Shock staff ratio left woman to give birth alone

A WOMAN gave birth alone in a Queensland hospital bed as an overworked midwife struggled to look after 12 women in one shift.

"The midwife at Gladstone Hospital managed to rush into the ward just in time to catch the baby with her bare hands, but no midwife was with the patient as she gave birth," Nurses Professional Association of Queensland's Jack McGuire told our sister paper The Sunday Mail.

"This happened in the last few weeks, and is just one example of the critical understaffing at the hospital which is booming due the shutting down of surrounding maternity units and since the recent closure of Gladstone Mater private hospital's maternity services.

"We need a regulator with teeth that will ensure that staff on the frontline are listened to by management."

But Queensland Health insists there is adequate staffing, and most of the $1.25 million the department invested in expanding Gladstone Hospital's maternity ward was used to recruit staff.

The QNMU's safer workload standards for midwives recommends a patient has one-on-one care, while in active labour and workloads should not exceed 1.4 patients per midwife, but currently there are no legislated ratios.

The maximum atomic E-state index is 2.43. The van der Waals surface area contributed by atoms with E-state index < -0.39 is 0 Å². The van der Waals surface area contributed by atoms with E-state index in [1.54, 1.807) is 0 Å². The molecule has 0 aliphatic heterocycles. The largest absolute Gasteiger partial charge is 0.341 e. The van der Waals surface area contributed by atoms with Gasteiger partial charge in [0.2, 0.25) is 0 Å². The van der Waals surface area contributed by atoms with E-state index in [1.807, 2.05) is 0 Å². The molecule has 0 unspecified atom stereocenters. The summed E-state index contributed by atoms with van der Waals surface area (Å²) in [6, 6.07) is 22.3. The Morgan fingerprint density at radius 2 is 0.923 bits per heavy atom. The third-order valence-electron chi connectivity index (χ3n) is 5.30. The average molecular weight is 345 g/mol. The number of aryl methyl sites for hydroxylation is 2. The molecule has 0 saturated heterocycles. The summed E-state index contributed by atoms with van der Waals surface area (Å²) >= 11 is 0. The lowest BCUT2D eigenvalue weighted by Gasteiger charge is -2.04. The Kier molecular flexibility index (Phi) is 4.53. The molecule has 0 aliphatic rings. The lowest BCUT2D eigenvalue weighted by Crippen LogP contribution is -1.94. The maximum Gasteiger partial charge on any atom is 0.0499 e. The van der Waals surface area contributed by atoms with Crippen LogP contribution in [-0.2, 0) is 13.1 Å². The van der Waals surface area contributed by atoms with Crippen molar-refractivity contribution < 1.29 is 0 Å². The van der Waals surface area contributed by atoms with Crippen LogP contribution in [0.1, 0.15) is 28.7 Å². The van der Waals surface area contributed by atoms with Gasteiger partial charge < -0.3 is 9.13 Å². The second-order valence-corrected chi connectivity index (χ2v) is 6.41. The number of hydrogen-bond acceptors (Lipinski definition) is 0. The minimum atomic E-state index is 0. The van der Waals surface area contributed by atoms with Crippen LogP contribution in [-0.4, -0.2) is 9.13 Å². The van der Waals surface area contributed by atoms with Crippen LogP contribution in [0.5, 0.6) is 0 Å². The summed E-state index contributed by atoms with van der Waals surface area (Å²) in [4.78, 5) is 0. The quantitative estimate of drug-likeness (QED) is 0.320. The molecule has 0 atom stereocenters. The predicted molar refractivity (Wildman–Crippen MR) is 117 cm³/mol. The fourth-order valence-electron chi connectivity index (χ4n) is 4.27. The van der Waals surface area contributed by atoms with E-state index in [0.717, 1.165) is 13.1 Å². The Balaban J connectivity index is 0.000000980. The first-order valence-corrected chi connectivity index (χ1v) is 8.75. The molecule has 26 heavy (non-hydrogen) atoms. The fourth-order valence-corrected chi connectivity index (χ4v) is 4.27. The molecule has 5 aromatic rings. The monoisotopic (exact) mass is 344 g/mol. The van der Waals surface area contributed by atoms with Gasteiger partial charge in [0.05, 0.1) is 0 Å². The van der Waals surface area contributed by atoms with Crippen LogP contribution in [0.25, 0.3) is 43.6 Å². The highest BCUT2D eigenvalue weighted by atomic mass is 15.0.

Australian College of Midwives acting chief executive Ruth King said the 12:1 ratio was extreme and potentially dangerous.

Maternity services in regional Queensland are stretched to the limit.
Maternity services in regional Queensland are stretched to the limit.

"It would be very difficult for anyone to give safe care in that situation," Ms King said.

"There would definitely be a high risk of something going badly wrong, and it is not acceptable for a midwife to shoulder that kind of responsibility."

Newborn babies are not included in the workload count even though they need regular observations.

One-third of women have a C-section requiring extra post-surgical care.

"Midwives are leaving the job in droves because of this kind of stress. It is vital to address ratios to keep our workforce," said veteran Queensland midwife Liz Wilkes, from My Midwives.

A Queensland Health spokesman said there were 35 midwives working in the maternity unit and 4.4 full-time equivalent neonatal nursery nurses are being recruited.

"There are at least three midwives on-duty each shift - morning, evening and night and additional staff are called in if there is a spike in activity," he said.

Health Minister Steven Miles said the closure of Gladstone Mater Hospital's Maternity Services and the announcement this week of their intention to close completely, joins a trend of private health providers closing or reducing services, particularly in regional Queensland.

"Unfortunately, private hospitals around the country are opting to do the same as we see a collapse in private insurance due to rising premiums and the failed policies of the Morrison government," Mr Miles said.

"The Commonwealth Government should buy the Mater Hospital, to try and undo some of the mess they've made."